|About this Abstract
||Materials Science & Technology 2011
||Next Generation Biomaterials
||Electrically Triggered Drug Delivery Using Nanoporous Electrodes
||David B. Robinson, Shaun D. Gittard, Chung-An Max Wu, Roger J. Narayan
|On-Site Speaker (Planned)
||David B. Robinson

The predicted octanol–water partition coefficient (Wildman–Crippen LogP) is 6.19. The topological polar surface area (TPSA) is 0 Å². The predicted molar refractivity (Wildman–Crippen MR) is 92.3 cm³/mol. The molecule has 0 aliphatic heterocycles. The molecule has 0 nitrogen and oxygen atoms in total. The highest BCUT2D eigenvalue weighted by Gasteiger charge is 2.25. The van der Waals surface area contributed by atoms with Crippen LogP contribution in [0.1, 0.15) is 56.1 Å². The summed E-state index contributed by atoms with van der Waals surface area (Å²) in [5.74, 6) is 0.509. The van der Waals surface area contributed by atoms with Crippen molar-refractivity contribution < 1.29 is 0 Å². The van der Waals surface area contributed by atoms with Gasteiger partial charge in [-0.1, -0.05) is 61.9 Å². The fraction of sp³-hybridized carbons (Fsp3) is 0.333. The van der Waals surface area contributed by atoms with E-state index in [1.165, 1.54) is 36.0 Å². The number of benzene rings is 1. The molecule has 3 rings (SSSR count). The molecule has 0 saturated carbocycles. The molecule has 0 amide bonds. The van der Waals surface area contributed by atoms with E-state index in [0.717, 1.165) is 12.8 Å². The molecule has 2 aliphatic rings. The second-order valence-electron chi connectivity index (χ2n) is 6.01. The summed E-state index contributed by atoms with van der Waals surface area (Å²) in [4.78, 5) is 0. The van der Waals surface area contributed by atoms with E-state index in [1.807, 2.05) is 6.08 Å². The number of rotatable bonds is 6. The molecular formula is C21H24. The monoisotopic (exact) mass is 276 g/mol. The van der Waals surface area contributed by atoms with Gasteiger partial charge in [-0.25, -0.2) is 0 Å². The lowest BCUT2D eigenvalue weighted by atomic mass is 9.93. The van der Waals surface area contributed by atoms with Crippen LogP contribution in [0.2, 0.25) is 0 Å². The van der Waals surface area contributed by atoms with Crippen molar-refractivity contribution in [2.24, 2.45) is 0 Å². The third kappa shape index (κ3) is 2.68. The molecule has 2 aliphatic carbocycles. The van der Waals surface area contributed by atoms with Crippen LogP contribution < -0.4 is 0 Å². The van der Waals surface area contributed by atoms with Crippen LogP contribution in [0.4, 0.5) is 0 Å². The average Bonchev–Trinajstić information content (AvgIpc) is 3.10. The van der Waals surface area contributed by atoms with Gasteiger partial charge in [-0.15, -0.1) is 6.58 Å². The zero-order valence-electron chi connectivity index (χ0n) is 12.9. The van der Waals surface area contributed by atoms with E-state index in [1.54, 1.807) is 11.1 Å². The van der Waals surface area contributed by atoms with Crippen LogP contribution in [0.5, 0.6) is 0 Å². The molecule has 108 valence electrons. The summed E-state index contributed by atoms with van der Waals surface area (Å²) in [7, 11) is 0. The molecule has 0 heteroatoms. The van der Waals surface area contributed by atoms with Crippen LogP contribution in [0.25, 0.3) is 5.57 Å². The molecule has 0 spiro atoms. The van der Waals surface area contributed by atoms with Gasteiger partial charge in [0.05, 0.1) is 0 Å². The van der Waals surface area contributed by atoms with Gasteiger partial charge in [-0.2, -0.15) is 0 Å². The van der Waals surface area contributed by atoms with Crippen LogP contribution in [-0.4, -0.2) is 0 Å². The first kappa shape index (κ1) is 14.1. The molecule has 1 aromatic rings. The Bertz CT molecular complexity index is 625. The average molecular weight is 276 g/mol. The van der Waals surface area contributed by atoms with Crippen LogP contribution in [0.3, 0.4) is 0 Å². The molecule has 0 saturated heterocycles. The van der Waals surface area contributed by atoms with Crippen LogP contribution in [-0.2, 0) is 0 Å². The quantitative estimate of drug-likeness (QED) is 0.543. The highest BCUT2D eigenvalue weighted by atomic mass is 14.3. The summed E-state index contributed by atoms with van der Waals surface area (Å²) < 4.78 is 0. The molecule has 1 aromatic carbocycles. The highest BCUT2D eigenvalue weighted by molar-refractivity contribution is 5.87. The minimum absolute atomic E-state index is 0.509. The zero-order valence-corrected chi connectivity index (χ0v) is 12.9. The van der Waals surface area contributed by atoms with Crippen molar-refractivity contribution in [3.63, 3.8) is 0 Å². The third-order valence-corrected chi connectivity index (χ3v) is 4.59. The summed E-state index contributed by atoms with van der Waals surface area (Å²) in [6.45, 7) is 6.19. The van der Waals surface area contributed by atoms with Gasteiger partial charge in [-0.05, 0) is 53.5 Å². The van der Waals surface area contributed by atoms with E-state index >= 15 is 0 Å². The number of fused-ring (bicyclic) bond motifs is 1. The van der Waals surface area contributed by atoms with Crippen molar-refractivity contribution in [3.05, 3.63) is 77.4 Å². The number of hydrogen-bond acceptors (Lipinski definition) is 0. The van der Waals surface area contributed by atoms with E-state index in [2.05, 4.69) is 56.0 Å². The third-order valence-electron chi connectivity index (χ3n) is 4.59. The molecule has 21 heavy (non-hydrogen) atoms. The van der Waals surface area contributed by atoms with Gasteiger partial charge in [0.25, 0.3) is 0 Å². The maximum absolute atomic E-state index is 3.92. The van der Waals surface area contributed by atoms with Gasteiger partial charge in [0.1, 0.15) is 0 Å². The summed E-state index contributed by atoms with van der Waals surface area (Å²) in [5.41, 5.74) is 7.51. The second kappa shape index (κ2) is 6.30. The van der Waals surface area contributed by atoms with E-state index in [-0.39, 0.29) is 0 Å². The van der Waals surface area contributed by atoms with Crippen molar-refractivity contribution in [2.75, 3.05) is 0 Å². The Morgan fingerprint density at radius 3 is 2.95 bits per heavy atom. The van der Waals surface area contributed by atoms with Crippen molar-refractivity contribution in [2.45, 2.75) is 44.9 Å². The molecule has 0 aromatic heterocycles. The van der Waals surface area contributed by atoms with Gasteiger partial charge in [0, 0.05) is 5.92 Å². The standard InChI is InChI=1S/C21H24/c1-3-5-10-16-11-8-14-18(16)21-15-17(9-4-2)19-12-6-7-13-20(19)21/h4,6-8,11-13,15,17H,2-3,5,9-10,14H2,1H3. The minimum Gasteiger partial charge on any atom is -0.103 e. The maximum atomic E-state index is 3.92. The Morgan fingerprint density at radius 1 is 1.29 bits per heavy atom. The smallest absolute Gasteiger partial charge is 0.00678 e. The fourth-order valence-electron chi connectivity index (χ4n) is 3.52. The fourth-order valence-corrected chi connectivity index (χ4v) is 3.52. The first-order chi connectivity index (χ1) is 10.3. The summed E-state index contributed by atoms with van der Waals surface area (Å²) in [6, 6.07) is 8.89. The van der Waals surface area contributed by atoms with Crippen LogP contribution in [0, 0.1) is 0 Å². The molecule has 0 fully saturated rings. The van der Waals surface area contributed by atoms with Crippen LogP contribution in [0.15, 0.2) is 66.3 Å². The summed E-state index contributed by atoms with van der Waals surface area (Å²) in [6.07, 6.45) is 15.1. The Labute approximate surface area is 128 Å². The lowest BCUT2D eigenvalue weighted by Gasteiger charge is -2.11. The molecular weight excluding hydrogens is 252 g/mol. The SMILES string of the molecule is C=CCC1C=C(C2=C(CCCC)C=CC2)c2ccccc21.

Nanoporous electrodes, such as those made from carbon or gold, can capture and release ionic analytes at concentrations near 1 mole per liter of pore volume through capacitive charging or electrochemically reversible adsorption. In vitro studies suggest that this phenomenon can be the basis for a noninvasive, precise, and programmable drug delivery method. It eliminates the need for bulk fluid delivery to target tissue and requires only a thin electrical connection, minimizing pain and tissue disruption. Timing of release can be flexibly controlled. Compared to iontophoretic methods, there is minimal involvement of ions other than the drug, further reducing tissue disruption. We have designed effective gold electrode assemblies and observed the depletion and release phenomena using electrochemical methods and charged dyes.